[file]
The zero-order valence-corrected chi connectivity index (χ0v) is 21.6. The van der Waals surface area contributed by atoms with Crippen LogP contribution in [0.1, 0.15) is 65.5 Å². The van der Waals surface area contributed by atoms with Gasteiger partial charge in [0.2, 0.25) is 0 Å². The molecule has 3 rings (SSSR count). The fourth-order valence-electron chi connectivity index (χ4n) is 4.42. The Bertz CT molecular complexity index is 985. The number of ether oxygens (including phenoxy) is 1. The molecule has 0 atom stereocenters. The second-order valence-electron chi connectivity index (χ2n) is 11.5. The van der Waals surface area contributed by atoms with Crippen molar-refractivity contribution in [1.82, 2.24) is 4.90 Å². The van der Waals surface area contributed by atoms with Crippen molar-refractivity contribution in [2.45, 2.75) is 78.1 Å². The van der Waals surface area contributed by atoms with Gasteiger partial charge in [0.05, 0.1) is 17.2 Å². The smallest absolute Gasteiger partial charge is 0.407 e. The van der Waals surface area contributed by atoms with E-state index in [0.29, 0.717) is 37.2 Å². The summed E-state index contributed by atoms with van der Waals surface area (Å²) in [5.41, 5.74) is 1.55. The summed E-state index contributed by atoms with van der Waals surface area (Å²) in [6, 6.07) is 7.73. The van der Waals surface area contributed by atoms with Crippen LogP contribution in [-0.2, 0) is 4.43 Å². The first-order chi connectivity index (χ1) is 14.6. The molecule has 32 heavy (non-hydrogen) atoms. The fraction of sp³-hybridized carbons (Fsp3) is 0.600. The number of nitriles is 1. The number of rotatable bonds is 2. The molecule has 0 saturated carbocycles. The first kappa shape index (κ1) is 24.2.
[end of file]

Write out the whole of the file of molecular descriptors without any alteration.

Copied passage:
The zero-order valence-corrected chi connectivity index (χ0v) is 21.6. The van der Waals surface area contributed by atoms with Crippen LogP contribution in [0.1, 0.15) is 65.5 Å². The van der Waals surface area contributed by atoms with Gasteiger partial charge in [0.2, 0.25) is 0 Å². The molecule has 3 rings (SSSR count). The fourth-order valence-electron chi connectivity index (χ4n) is 4.42. The Bertz CT molecular complexity index is 985. The number of ether oxygens (including phenoxy) is 1. The molecule has 0 atom stereocenters. The second-order valence-electron chi connectivity index (χ2n) is 11.5. The van der Waals surface area contributed by atoms with Crippen molar-refractivity contribution in [1.82, 2.24) is 4.90 Å². The van der Waals surface area contributed by atoms with Crippen molar-refractivity contribution in [2.45, 2.75) is 78.1 Å². The van der Waals surface area contributed by atoms with Gasteiger partial charge in [0.05, 0.1) is 17.2 Å². The smallest absolute Gasteiger partial charge is 0.407 e. The van der Waals surface area contributed by atoms with E-state index in [0.29, 0.717) is 37.2 Å². The summed E-state index contributed by atoms with van der Waals surface area (Å²) in [5.41, 5.74) is 1.55. The summed E-state index contributed by atoms with van der Waals surface area (Å²) in [6, 6.07) is 7.73. The van der Waals surface area contributed by atoms with Crippen LogP contribution in [-0.2, 0) is 4.43 Å². The first-order chi connectivity index (χ1) is 14.6. The molecule has 32 heavy (non-hydrogen) atoms. The fraction of sp³-hybridized carbons (Fsp3) is 0.600. The number of nitriles is 1. The number of rotatable bonds is 2. The molecule has 0 saturated carbocycles. The first kappa shape index (κ1) is 24.2.